To many Americans, IS appears to be the latest Islamic version of the old communist threat — a bad crew who must be hunted down and destroyed. This, of course, is something the U.S. tried in the region first against Saddam Hussein in 1991 and again in 2003, then against various Sunni and Shiite insurgencies, and now against the Islamic State. Given the paradigm — a threat to our way of life — pulling out is never an option, even though it would remove the “American Satan” card from the IS propaganda deck. To pull out means to leave behind much bloodshed and many grim acts. Harsh, I know, but is it any harsher than incessant American-led bombing, the commitment of more American “advisers” and money and weapons, and yet more American generals posturing as the conductors of Iraqi affairs? With, of course, the usual results.

One thing is clear: the foreign armies that the U.S. invests so much money, time, and effort in training and equipping don’t act as if America’s enemies are their enemies. Contrary to the behavior predicted by Donald Rumsfeld, when the U.S. removes those “training wheels” from its client militaries, they pedal furiously (when they pedal at all) in directions wholly unexpected by, and often undesirable to, their American paymasters.

And if that’s not a clear sign of the failure of U.S. foreign policy, I don’t know what is.

A retired U.S. Air Force lieutenant colonel and history professor, William Astore is a TomDispatch regular. He edits the blog The Contrary Perspective.

(Republished from TomDispatch by permission of author or representative)
• Category: Foreign Policy • Tags: Afghanistan, American Military, Iraq 
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  1. “A corrupt and kleptocratic government produces a corrupt and kleptocratic army.”

    If you’re buying a satrapy to be loyal to you instead of its own people’s interests, that’s part of the cost.

    As soon as you leave, this proxy never stood on its own, and never can, so it quickly collapses at the hands of its own people.

  2. Don Nash says: • Website

    So it would be a fair conclusion that the Viceroy Bremer is responsible for the creation of the ISIL/ISIS jihadis?

  3. Kiza says:

    YOU DO NOT SMASH UP A COUNTRY. That was a full stop at the end. A long article to say such a simple thing.

    The other normal way of looking at Iraq is that Saddam Hussein was an angel of humanity and master of organization compared with US killers, aggressors and dumb asses, starting with Dick Chains and Bush Idiot, followed by all these self-assured generals, politicians, bankers, pyramid schemers, tricksters, con artists and so on and so on, who descended like locust on this misfortunate country. Whatever, whenever, wherever the US touches something – there is CORRUPTION, UTTER CHAOS and plenty of DEATH.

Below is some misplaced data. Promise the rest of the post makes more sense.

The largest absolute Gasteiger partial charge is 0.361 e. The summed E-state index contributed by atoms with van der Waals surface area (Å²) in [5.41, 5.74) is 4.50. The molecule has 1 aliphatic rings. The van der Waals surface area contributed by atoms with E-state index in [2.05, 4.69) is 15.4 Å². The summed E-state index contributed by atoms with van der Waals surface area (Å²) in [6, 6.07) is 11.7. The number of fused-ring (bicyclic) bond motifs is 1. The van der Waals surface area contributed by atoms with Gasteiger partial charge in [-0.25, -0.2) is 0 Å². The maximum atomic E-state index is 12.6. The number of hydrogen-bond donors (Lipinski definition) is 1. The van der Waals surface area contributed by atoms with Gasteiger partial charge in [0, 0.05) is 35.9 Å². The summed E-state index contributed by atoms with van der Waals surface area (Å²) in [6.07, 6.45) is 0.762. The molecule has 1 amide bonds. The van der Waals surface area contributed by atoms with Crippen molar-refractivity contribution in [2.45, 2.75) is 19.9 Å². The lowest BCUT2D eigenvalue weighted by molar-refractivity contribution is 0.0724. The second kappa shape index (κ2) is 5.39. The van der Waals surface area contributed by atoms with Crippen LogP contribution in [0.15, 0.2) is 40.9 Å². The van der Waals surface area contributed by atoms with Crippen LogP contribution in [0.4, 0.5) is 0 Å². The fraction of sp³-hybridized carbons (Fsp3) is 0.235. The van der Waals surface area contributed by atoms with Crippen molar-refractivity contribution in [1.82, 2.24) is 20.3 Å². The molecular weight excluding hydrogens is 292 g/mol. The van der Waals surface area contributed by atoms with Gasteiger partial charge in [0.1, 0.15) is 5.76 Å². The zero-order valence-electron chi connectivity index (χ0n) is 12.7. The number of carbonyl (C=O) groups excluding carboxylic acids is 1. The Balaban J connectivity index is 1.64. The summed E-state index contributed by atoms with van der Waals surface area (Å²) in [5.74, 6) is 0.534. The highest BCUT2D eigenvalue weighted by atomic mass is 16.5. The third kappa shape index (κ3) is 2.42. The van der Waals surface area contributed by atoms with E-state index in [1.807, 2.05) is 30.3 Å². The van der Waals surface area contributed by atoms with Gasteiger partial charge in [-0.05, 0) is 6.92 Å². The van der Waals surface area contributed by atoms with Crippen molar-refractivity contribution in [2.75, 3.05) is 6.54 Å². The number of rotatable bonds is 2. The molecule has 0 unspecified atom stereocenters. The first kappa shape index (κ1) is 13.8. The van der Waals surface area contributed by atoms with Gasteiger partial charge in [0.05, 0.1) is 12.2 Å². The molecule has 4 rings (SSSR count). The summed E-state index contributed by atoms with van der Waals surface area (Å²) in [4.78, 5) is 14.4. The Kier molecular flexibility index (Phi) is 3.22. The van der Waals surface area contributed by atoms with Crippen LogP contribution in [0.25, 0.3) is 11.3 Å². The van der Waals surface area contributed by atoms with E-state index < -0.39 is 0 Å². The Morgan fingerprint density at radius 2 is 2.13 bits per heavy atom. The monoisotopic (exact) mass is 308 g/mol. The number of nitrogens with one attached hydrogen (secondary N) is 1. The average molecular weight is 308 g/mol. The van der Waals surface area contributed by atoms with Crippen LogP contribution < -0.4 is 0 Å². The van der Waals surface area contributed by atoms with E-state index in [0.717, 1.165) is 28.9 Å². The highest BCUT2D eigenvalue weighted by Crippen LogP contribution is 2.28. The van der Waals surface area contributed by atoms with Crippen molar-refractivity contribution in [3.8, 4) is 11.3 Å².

• Replies: @Simon in London
  4. The deeper take away lesson here is that the U.S. should have never ended the draft after Vietnam. One of the primary reasons the U.S. finally pulled out of Vietnam was that draftee solders didn’t feel the war was worth fighting, nor did the soldiers’ parents (read: voters). A civilian draft serves as a check on recklessness by military and political leadership. Today the U.S. fights its wars with a professional mercenary Army. There is an unfortunate self-selection bias in those who choose to become professional soldiers. The way to fix problems like Iraq is to adopt universal conscription, but with a twist, require that all deployed military units must consist of at least 50% conscripts. Don’t let the military and political hierarchy “game” a draft by deploying only professionals and leaving the conscripts to become something akin to full time national guard units. If 18 year old kids all set on going to some fancy college next year were drafted, sent to basic, handed a gun and put on a plane to the Middle East, the U.S. wouldn’t have a single soldier in the Middle East today.

    • Replies: @Ed
  5. American soldiers today fight under an umbrella of sophisticated protective armor: if they start to take losses they back off. We saw Americans wearing full body armor supervising Iraqis fighting in their jackets. At the beginning of the Iraqi invasion, Tajiki and Uzbek troops were used to go “knocking on doors” while their American handlers kept well back. Such an example doesn’t exactly build loyalty or dedication in the trainees. If Americans had to carry the same fight and were equipped the same way as the current Iraqi military, they would probably not last a week.

    There is an ancient military principle that you must lead by example if you want to build morale.

    ISIS evokes memories of the Viet Cong and how they routed the US-trained Vietnamese army once America retreated from that country – history is repeating itself – and for just the same reasons.

  6. @Kiza

    “Saddam Hussein was an angel of humanity and master of organization”